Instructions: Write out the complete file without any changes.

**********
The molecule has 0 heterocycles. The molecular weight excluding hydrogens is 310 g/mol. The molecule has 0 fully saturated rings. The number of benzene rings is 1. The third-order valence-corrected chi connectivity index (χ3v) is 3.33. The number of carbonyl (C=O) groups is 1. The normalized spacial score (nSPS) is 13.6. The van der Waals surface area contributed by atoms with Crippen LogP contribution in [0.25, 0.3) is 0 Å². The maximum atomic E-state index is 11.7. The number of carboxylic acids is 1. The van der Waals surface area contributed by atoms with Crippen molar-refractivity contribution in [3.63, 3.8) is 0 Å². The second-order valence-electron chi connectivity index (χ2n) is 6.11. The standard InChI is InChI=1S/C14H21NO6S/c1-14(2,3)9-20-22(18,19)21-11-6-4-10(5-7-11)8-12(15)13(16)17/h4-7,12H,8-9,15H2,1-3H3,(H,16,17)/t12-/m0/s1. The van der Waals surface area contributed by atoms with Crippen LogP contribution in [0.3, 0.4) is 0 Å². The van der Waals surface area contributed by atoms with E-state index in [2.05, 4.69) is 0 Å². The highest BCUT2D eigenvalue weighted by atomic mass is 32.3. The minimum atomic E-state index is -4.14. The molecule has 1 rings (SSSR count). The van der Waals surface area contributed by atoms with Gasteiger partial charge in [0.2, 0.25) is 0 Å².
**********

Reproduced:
The molecule has 0 heterocycles. The molecular weight excluding hydrogens is 310 g/mol. The molecule has 0 fully saturated rings. The number of benzene rings is 1. The third-order valence-corrected chi connectivity index (χ3v) is 3.33. The number of carbonyl (C=O) groups is 1. The normalized spacial score (nSPS) is 13.6. The van der Waals surface area contributed by atoms with Crippen LogP contribution in [0.25, 0.3) is 0 Å². The maximum atomic E-state index is 11.7. The number of carboxylic acids is 1. The van der Waals surface area contributed by atoms with Crippen molar-refractivity contribution in [3.63, 3.8) is 0 Å². The second-order valence-electron chi connectivity index (χ2n) is 6.11. The standard InChI is InChI=1S/C14H21NO6S/c1-14(2,3)9-20-22(18,19)21-11-6-4-10(5-7-11)8-12(15)13(16)17/h4-7,12H,8-9,15H2,1-3H3,(H,16,17)/t12-/m0/s1. The van der Waals surface area contributed by atoms with Crippen LogP contribution in [0.3, 0.4) is 0 Å². The van der Waals surface area contributed by atoms with E-state index in [2.05, 4.69) is 0 Å². The highest BCUT2D eigenvalue weighted by atomic mass is 32.3. The minimum atomic E-state index is -4.14. The molecule has 1 rings (SSSR count). The van der Waals surface area contributed by atoms with Gasteiger partial charge in [0.2, 0.25) is 0 Å².